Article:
TABLE OF CONTENTS

BLACK LIGHT

View of Hank Willis Thomas’s Freedom Now (blue and gold), 2018, screen print on retroreflective vinyl, mounted on Dibond, 24 × 30".

EXALTED AND EXCORIATED, praised as universalist and damned as Eurocentric, the Enlightenment has for decades now been central to scholarly debate and even, to a significant extent, to discussion beyond the academy. If these arguments originally pivoted on the contrast between the eighteenth-century Enlightenment and the nineteenth-century backlash or counter-Enlightenment, the opposition that has structured the conversation since the turn of the millennium has been between the Enlightenment and the post-Enlightenment (whether post-structuralist or postcolonial, or sometimes both).

Yet even as we speak (write), it could be contended that these debates are about to be blotted out, rendered irrelevant, by the oncoming darkness of an aggressively resurgent anti-Enlightenment, which bears some affinities to traditional conservatism and the nineteenth-century counter-Enlightenment but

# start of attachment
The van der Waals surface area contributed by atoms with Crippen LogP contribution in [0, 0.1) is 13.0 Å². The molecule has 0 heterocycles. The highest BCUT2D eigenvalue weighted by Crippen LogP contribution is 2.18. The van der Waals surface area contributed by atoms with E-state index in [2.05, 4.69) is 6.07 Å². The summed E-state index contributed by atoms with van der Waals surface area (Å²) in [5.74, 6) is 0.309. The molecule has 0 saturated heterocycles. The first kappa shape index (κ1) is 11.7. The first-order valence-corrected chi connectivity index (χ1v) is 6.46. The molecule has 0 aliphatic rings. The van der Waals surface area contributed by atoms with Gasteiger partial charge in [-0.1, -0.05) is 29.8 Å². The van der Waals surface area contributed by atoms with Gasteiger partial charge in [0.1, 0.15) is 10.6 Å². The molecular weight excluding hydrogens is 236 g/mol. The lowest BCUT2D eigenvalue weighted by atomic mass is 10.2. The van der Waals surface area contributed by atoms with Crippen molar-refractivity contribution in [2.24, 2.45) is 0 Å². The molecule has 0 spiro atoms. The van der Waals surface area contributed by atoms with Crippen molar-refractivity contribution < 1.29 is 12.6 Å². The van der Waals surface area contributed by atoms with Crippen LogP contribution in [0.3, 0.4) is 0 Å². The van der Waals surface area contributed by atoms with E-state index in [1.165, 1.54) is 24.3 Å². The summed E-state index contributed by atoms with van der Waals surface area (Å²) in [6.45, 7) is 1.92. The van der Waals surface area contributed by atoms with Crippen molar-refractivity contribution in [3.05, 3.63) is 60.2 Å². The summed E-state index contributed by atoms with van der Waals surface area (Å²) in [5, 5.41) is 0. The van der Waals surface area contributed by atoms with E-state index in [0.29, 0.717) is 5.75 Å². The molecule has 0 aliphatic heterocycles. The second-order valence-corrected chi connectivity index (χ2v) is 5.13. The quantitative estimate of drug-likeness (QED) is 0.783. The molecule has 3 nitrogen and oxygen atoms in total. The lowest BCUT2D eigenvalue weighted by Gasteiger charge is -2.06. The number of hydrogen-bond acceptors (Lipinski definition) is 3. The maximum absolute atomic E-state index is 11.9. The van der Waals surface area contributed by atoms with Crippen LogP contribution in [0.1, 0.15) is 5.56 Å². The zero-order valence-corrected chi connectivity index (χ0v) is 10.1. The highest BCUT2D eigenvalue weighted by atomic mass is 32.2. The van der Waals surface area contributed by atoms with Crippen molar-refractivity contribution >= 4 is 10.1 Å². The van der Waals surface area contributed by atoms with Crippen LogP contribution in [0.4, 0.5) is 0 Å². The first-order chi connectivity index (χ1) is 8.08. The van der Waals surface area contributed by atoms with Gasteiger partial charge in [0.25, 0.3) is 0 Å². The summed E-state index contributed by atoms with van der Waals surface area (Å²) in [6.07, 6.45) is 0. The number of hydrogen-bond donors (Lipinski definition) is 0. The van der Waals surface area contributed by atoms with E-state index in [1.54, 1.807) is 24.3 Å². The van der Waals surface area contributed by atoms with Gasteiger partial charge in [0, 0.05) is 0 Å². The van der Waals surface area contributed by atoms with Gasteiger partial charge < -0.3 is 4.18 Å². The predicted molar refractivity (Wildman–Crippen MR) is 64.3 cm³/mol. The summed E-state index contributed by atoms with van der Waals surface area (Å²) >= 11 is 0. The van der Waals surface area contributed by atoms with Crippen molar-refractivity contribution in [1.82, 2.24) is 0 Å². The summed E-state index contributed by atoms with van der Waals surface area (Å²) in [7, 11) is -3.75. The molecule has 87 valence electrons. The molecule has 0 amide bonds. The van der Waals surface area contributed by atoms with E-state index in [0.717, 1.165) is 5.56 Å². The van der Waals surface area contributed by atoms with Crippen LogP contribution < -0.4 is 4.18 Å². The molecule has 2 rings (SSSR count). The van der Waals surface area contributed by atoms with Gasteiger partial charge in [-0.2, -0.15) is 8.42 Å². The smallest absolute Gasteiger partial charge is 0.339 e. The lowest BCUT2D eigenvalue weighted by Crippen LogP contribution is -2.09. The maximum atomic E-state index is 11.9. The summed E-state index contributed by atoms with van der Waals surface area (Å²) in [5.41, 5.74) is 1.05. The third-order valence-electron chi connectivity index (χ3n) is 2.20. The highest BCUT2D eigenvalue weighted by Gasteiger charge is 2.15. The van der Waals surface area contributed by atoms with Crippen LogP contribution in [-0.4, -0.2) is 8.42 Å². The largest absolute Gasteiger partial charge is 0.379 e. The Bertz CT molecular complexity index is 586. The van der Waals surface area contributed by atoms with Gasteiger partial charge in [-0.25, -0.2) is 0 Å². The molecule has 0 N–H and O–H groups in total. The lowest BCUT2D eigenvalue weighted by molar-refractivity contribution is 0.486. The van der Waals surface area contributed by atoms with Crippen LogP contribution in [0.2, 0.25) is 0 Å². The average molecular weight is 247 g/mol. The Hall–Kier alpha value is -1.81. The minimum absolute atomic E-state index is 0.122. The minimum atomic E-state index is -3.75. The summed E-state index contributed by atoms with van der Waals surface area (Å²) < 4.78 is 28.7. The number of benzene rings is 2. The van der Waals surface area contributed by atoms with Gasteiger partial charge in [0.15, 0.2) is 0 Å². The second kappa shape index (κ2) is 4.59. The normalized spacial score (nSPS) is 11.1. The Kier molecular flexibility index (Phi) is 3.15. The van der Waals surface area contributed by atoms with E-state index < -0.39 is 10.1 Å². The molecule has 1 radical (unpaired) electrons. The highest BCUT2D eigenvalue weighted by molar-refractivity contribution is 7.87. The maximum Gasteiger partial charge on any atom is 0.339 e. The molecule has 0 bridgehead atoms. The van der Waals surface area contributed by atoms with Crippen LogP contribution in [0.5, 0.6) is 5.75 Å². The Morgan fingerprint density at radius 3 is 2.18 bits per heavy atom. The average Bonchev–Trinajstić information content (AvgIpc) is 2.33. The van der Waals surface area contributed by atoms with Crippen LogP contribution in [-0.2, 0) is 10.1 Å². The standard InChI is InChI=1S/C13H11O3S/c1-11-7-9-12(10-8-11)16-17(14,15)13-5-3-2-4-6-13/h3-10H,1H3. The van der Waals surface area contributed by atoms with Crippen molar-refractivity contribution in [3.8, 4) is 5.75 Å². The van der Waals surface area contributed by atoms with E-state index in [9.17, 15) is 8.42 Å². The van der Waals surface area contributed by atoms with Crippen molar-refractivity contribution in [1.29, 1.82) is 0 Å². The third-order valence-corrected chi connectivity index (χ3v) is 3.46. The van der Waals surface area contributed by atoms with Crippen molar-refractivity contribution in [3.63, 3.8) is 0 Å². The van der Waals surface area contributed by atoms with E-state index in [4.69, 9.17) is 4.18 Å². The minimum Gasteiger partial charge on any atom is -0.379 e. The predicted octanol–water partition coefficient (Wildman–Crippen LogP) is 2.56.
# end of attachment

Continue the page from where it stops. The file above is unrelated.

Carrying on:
Sign-in to keep reading

Artforum print subscribers have full access to this article. If you are a subscriber, sign in below.

Not registered for artforum.com? Register here.

SUBSCRIBE NOW for only $50 a year—65% off the newsstand price—and get the print magazine plus full online access to this issue and our archive.*

Order the PRINT EDITION of the Summer 2018 issue for $17 or the ONLINE EDITION for $5.99.

* This rate applies to U.S. domestic subscriptions.